You are right on with your second thought. The only chance all of South Florida has at MLS is the Ft. Lauderdale Strikers. Actually, we could jump to #21 on the list in an instant. (No one is getting in ahead of NY2.) Past Orlando, past Minnesota, past anyone else. It's easy. Want to know how? Average 7,000 - 10,000 at Lockhart. Everything else would fall into place so fast it would make your head spin. And make no mistake. The Ft. Lauderdale Strikers are the only chance South Florida has of having a large enough consistent, supporting fanbase to make it in MLS. Broward and Palm Beach counties could support this team alone if it came to that. But if a handful of fools in Dade would stop being snobs and actually turn their efforts to supporting the Strikers, it could help make a difference. All three counties with supporters united behind the Strikers would make us a market MLS would come back to in a flash. Just gotta get people to come out. Of course, that's the tricky part isn't it....LOL
While it would be an absolute dream of mine as an MLS / US Soccer supporter to welcome the Fort Lauderdale STRIKERS and their rich history, MLS really wants the name Miami included in this South Florida franchise. No different than when they wanted Los Angeles, New York, Chicago etc. We get it, Big Global Markets.
Would you folks mind if say the Fort Lauderdale STRIKERS not necessarily rebrand but simply change the name Fort Lauderdale to Miami. That is to say, "Miami STRIKERS", with the same traditional Striker colors. Red, Yellow, Charcoal Grey and/or Black.
Built a Beautiful State of the Art Soccer Specific Stadium, 20,000 capacity will do for now. Either in North Miami, Miami Gardens or wherever you folks deem appropiate / necessary.
To make piece and create a friendship with those in Dade I propose a third kit with their traditional colors. Blue, Light Blue, and Orange.
If you are curious about what all this might look like, let me know. I'll be happy to put together something for you all.
[quote="raymondleone, post: 26884280, member: 176692"
Would you folks mind if say the Fort Lauderdale Strikers not necessarily rebrand but simply change the name Fort Lauderdale to Miami. That is to say, "Miami Strikers", with the same traditional Striker colors. Red, Yellow, Charcoal Grey and/or Black.[/quote]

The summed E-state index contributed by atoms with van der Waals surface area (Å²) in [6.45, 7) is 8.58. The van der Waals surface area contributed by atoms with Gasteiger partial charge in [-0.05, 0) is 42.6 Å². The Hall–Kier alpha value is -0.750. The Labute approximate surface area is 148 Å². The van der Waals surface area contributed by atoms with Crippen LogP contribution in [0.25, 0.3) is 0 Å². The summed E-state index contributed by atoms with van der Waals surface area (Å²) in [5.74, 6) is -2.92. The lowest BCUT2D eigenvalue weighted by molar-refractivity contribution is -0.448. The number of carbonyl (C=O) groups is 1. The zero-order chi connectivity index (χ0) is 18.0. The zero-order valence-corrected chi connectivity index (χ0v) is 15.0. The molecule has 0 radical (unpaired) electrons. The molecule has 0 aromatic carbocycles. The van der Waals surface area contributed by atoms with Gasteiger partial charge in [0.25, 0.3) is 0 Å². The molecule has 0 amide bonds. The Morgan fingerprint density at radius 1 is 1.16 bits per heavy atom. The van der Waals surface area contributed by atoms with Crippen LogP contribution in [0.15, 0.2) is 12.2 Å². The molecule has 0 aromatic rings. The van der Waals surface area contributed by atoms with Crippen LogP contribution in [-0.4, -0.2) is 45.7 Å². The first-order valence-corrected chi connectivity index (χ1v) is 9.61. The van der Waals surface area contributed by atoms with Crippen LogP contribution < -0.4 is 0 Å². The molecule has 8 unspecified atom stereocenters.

Absolutely, 1000% NOT OKAY.
"Fort Lauderdale" is as big a part of the brand, if not a bigger part, as "Strikers" is.
The newbie soccer fan in me, caught up in the excitement of an MLS bid just as I was getting into the sport, once upon a time proposed just such an idea right here on these forums, with jerseys and a logo idea and everything. But as I've spent more time supporting the game here, learning the history, I've come to the understanding, as most tend to do, that Fort Lauderdale is the place to be and the Strikers are it when it comes to pro soccer in South Florida.
Changing the name to "Miami" would be a massive slap in the face of Broward and to a lesser extent Palm Beach fans, who in large part are the people who've historically come to games. It would be saying "You're not good enough". Just like in 1998 when MLS let Horowitz place his "Miami" Fusion in Fort Lauderdale, 30 miles away in a town with it's own successful soccer tradition. And remember these Strikers are a team that moved away from Miami and rebranded because the support was awful as Miami FC.
They don't need big, global markets. They need markets where the team will be successful LOCALLY. This is something nobody wants to admit, but this is the reality: South Florida is not one market. It's two that happen to be right next to each other. From a TV market and census standpoint it's one, but it's really the two vastly different markets that are the heavily Latin Miami-Dade, and the more northeastern transplant/Caribbean skewed Broward and Palm Beach. If you go Miami you're gonna lose Broward and Palm Beach. Broward and you won't get Miami fans. But historically even in Miami soccer teams don't draw Miami fans.
Dade county has 2.5 million people. Broward+Palm Beach have 3 million people together. Broward alone is 1.75 million, which is on par or bigger than the metro areas of 5 current MLS cities(Columbus, Kansas City, Portland, San Jose and Salt Lake City), 3 of the best MLS markets included. If MLS wants the Strikers, they can stay in Fort Lauderdale, there are more than enough people to support the team. The people in Dade who REALLY do want to support local soccer will make the drive.